BMDC Production of IL-6 Is Required for Optimal Anti-PspA and Antipolysaccharide Ig Responses.

Finally, to determine whether BMDC-derived cytokines play a role in Ig responses to S. pneumoniae, we used BMDCs obtained from mice genetically deficient in TNF-α, IL-6, IL-12, and IL-10. IL-6−/− BMDCs showed a striking defect in the induction of IgG anti-PspA of all isotypes, and IgG1 and IgG2b anti-Cps14, with a more modest reduction in IgG1 anti-PC (Fig. 8). BMDCs lacking in IL-10 or TNF-α demonstrated much more limited defects; IL-10−/− BMDCs elicited a diminished IgG1 anti-PspA response relative to wild-type BMDCs whereas TNF-α−/− BMDCs elicited reduced IgG2b anti-Cps14. A lack of IL-12 expression by BMDCs had no significant effects on either the anti-PspA or antipolysaccharide responses. BMDCs obtained from TNF-α−/−, IL-6−/−, or IL-12−/− mice did not differ significantly from wild-type BMDCs in their in vitro phagocytic capacity, secretion of cytokines, and cell surface phenotype before or after exposure to S. pneumoniae (data not shown). However, whereas IL-10−/− and wild-type BMDCs showed a similar cell surface phenotype before pulsing with S. pneumoniae, exposure to bacteria resulted in a significantly greater upregulation of MHC class II and CD86 in IL-10−/− BMDCs relative to wild-type BMDCs (2–3-fold increase in MFI). Enhanced expression of MHC class II and CD86 was also observed in cultures of wild-type, pulsed BMDCs treated with a neutralizing anti–IL-10 mAb. Finally, addition of IL-10 to IL-10−/− pulsed BMDC cultures reversed the increased enhancement of MHC class II and CD86 relative to wild-type BMDCs (data not shown). These data indicated that IL-10 downregulates BMDC maturation in an autocrine manner.

Discussion

Little is known regarding the cellular mechanism(s) by which intact extracellular bacteria elicit in vivo antipolysaccharide, as well as antiprotein Ig isotype responses. The inability of polysaccharide antigens to associate with MHC molecules (2) and hence their failure to recruit cognate T cell help for antipolysaccharide responses, has long called into question the role, if any, of APCs, as well as T cells in this process. Although polysaccharides may deliver potent membrane Ig-mediated signals to the B cell, by virtue of their multivalency, in vitro studies strongly suggest that additional B cell signals are required for induction of Ig class switching and secretion (1, 29).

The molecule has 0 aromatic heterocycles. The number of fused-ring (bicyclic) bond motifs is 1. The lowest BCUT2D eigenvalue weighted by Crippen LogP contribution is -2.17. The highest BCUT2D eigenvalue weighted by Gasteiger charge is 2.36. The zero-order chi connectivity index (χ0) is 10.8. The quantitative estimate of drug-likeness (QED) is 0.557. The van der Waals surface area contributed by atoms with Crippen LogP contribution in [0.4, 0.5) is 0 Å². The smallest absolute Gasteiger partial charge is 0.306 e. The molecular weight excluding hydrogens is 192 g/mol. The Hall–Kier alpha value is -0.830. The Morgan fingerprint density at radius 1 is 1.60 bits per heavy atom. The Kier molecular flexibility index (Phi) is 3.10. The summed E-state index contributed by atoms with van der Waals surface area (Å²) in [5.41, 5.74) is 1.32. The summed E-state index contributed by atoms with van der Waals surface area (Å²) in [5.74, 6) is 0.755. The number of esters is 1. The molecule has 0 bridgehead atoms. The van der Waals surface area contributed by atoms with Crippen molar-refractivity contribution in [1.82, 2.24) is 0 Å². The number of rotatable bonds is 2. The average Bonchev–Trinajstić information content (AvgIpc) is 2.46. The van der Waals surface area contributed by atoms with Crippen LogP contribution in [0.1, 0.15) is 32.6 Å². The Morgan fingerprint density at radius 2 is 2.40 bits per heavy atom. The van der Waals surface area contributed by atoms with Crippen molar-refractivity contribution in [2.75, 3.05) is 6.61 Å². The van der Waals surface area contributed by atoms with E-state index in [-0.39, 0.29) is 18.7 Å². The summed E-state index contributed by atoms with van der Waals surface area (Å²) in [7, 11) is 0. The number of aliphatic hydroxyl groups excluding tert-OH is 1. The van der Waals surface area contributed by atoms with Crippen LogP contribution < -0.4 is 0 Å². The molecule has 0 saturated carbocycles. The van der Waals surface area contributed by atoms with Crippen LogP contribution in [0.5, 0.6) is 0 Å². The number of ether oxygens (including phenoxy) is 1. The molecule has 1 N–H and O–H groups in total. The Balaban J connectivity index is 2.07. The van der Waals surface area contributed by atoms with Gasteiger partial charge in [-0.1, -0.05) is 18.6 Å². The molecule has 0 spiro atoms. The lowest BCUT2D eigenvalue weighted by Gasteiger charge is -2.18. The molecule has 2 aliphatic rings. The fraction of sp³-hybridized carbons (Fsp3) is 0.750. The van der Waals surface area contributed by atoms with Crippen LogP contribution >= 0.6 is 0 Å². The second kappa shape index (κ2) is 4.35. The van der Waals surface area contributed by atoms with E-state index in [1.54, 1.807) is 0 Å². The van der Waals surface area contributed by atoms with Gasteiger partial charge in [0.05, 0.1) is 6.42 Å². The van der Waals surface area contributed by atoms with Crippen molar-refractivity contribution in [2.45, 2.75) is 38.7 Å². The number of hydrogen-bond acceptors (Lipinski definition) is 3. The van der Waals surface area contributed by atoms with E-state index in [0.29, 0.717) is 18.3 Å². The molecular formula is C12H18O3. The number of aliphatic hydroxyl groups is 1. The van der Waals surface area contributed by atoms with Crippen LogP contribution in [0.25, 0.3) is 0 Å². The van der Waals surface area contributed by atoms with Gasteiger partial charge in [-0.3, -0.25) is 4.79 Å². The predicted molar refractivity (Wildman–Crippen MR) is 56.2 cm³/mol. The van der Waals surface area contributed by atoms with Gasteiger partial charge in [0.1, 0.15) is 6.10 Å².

It is well established that DCs can internalize both Gram-positive and Gram-negative bacteria and can be stimulated by these pathogens to undergo maturation and cytokine secretion (11, 12, 3032). However, the potential role of DCs in mediating polysaccharide-, as well as protein-specific humoral responses in vivo, upon exposure to an intact bacterial pathogen is unknown. In this regard, we demonstrate that immature BMDCs not only mature and secrete cytokines in response to the Gram-positive extracellular bacteria, S. pneumoniae, but that such DCs internalize nonopsonized S. pneumoniae and subsequently mediate primary Ig responses specific for a bacterial-derived protein (PspA), lipoprotein (PsaA), capsular polysaccharide (Cps14), and a haptenic component (PC) of the cell wall C-polysaccharide (teichoic acid). Pulsed BMDCs also induce immunologic memory which is most pronounced for the antiprotein response. The mechanisms underlying BMDC induction of protein- versus polysaccharide-specific Ig are distinct as will be discussed below.

The requirement for active participation, and hence potential physiologic relevance, for BMDC induction of Ig in response to intact S. pneumoniae, are underscored by the demonstrated requirement for BMDC viability after bacterial uptake and processing, cellular selectivity as evidenced by the inability of viable thymocytes to similarly induce Ig, the absence of BMDC cell surface retention of S. pneumoniae after a 24-h pulse, the poor immunogenicity of pulsed BMDCs subjected to several freeze-thaw cycles before injection, a strong requirement for BMDC secretion of IL-6, and cell surface expression of MHC class II, CD40, and B7–1/B7–2. Thus, passively carried intact bacteria, cell membrane fragments containing MHC molecules loaded with processed antigen, or cell debris containing partially processed bacteria cannot account for BMDC induction of the antigen-specific Ig responses. In this regard, DCs pulsed with S. pneumoniae in vitro, then formalin-fixed, localized to the spleen 1 h after intravenous injection at levels comparable to that seen using pulsed viable DCs (ratio 1:1.3 fixed: viable; data not shown). These data further support the notion that passive DC-mediated transport of bacteria to the spleen cannot account for the Ig-inducing activity of viable pulsed DCs. However the transfer of antigen by injected BMDCs to endogenous APCs for their subsequent reprocessing and presentation could also be important in the induction of the Ig response. This process could be mediated either through synapse formation with endogenous APCs (33, 34) or exosome secretion by the injected BMDCs (35) as has been demonstrated in vitro.